The white supremacist who pleaded guilty to attempting to bomb a Martin Luther King Day march in Spokane, Wash., was sentenced Tuesday. The FBI says the story is a cautionary tale about the threat of 'lone wolf' attacks.
J. Bart Rayniak/The Spokesman-Review/AP/File
A self-professed white supremacist was sentenced to 32 years in prison on Tuesday after admitting that he left an explosive device in a backpack near the intended route of a Martin Luther King Day Unity March in Spokane, Wash.
The device was packed with 128 0.25-ounce fishing weights coated with the anticoagulant brodifacoum, an active ingredient in rat poison, according to court documents.
The device, discovered on Jan. 17, did not detonate.
Kevin William Harpham of Colville, Wash., was arrested two months later. He pleaded guilty in September to two of four counts in his federal indictment: attempting to use a weapon of mass destruction, and attempting to cause bodily injury with an explosive device because of the race, color, or national origin of a targeted person.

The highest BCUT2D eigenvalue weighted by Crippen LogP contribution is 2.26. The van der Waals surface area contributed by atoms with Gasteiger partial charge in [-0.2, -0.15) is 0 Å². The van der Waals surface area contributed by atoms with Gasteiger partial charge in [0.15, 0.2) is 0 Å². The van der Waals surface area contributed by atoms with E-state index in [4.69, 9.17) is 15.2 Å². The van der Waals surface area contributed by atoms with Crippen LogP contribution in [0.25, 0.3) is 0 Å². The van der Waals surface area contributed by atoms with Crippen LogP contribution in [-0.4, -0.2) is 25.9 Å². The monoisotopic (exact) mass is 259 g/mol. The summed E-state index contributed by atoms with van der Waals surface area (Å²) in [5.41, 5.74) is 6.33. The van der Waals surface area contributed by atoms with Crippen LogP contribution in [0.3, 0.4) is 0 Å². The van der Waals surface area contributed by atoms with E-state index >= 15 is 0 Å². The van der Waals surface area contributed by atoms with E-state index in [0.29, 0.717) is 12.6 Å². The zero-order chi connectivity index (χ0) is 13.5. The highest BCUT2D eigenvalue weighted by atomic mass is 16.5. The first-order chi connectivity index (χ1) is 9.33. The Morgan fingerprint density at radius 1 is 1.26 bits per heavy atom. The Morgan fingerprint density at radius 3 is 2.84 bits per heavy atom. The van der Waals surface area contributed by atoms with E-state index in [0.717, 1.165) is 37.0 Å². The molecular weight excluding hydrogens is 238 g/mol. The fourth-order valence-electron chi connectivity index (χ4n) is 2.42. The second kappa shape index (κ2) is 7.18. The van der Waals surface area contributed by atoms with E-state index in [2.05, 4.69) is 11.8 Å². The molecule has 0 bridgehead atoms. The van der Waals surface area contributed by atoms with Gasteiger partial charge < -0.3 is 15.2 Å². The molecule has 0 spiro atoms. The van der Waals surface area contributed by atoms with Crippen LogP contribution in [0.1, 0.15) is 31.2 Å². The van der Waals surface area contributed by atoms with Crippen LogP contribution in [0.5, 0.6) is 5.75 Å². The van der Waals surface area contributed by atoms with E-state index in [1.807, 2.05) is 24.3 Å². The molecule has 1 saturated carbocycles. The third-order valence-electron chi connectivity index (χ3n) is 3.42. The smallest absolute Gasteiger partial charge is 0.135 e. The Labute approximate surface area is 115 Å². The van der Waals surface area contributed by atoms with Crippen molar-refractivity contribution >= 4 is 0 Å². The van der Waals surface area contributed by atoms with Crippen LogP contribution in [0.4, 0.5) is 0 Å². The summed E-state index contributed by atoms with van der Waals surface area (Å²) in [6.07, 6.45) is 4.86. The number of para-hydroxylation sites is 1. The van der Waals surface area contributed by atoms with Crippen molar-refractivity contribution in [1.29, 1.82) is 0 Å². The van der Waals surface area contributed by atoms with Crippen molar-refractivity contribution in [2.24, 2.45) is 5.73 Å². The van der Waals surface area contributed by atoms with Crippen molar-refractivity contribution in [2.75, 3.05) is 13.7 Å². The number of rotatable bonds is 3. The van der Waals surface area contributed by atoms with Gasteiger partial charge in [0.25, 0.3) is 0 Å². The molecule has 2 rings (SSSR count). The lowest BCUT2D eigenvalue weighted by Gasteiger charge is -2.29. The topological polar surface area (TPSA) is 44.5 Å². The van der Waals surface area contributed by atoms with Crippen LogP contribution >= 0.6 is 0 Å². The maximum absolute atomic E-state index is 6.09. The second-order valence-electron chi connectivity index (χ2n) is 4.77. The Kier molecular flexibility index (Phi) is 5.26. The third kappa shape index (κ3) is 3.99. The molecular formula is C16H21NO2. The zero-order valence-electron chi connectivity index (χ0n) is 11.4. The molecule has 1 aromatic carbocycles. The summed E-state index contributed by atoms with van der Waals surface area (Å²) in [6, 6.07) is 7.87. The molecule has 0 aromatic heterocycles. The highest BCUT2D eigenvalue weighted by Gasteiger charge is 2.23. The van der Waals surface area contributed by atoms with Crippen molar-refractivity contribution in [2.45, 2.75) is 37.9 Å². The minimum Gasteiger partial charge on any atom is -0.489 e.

Under the terms of his plea agreement, Mr. Harpham avoided a potential life sentence. Following his 32-year prison sentence, Harpham has been ordered to serve probation for the rest of his life.
Roughly 2,000 people, many of them minorities, were set to participate in the unity parade. The backpack and explosive device were found by alert city workers prior to the event.
Officials say the incident underscores the importance of citizens remaining vigilant. But they add it also points up a lingering vulnerability in the US to homegrown terrorists.